Table 1. Distribution of 823 microbial diagnoses from 755 udder quarters from cows with clinical mastitis (per cent, 95% confidence interval (CI) and number of diagnoses).
(n = 823)
(n = 1056)
Ericsson Unnerstad
et al. 2009 [9]
(n = 837)
Nilsson et al.
1997 [7]
Staphylococcus aureus22927.824.7–31.022521.318121.6
Non-aureus staphylococci 1232.81.8–4.2656.2354.2
Streptococcus dysgalactiae13015.813.4–18.516515.611313.5
Streptococcus uberis9411.49.3–13.811711.112815.3
Streptococcus agalactiae101.20.6–2.260.6
Other streptococci40.50.1–1.290.9111.2
Trueperella pyogenes637.75.9–9.7646.1779.2
Escherichia coli12415.112.7–17.716815.913416.0
Klebsiella spp.222.71.7–4.0444.2192.2
Other Enterobacterales 2121.50.8–2.59 10.980.8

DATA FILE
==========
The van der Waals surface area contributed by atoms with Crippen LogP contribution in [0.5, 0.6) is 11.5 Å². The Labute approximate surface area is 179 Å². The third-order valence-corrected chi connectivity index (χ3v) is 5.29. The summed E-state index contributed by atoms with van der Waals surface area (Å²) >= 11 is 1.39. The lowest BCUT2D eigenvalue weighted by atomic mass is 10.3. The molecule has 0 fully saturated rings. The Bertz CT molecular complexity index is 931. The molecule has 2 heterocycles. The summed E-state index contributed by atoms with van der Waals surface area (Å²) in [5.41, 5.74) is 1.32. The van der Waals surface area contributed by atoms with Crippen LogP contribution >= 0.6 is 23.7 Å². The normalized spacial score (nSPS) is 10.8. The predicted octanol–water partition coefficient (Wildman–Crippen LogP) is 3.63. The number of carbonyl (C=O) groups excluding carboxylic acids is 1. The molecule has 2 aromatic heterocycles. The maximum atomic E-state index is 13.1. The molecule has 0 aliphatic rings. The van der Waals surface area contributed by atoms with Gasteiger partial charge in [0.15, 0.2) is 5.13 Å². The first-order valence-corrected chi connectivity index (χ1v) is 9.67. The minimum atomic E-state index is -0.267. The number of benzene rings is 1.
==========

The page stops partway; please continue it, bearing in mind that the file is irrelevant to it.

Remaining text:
Other bacteria 3212.61.6–3.916 21.590.9
No growth404.93.5–6.611210.6667.9
1S. chromogenes (5), S. epidermidis (5), S. haemolyticus (5), S. simulans (3), S. cohnii (2), S. hyicus (1), un-identified (2). 2 Enterobacter spp. (4), Citrobacter freundii (2), Serratia spp. (3), Proteus mirabilis (2), Yersinia (1). 3 Bacillus spp. (3), Helcococcus spp. (3), Lactococcus spp. (2), Pasteurella multocida (2) Corynebacterium spp. (1), yeast (6), Mannheimia haemolytica (2), Acinetobacter spp. (1), Gram-positive rod (1).
Table 2. Number of isolates (No), resistance (per cent, 95% CI in brackets), and MIC distribution (%) for Staphylococcus aureus (n = 227) and non-aureus staphylococci (NAS) (n = 21) from clinical mastitis in dairy cows. White fields indicate test range for each antibiotic.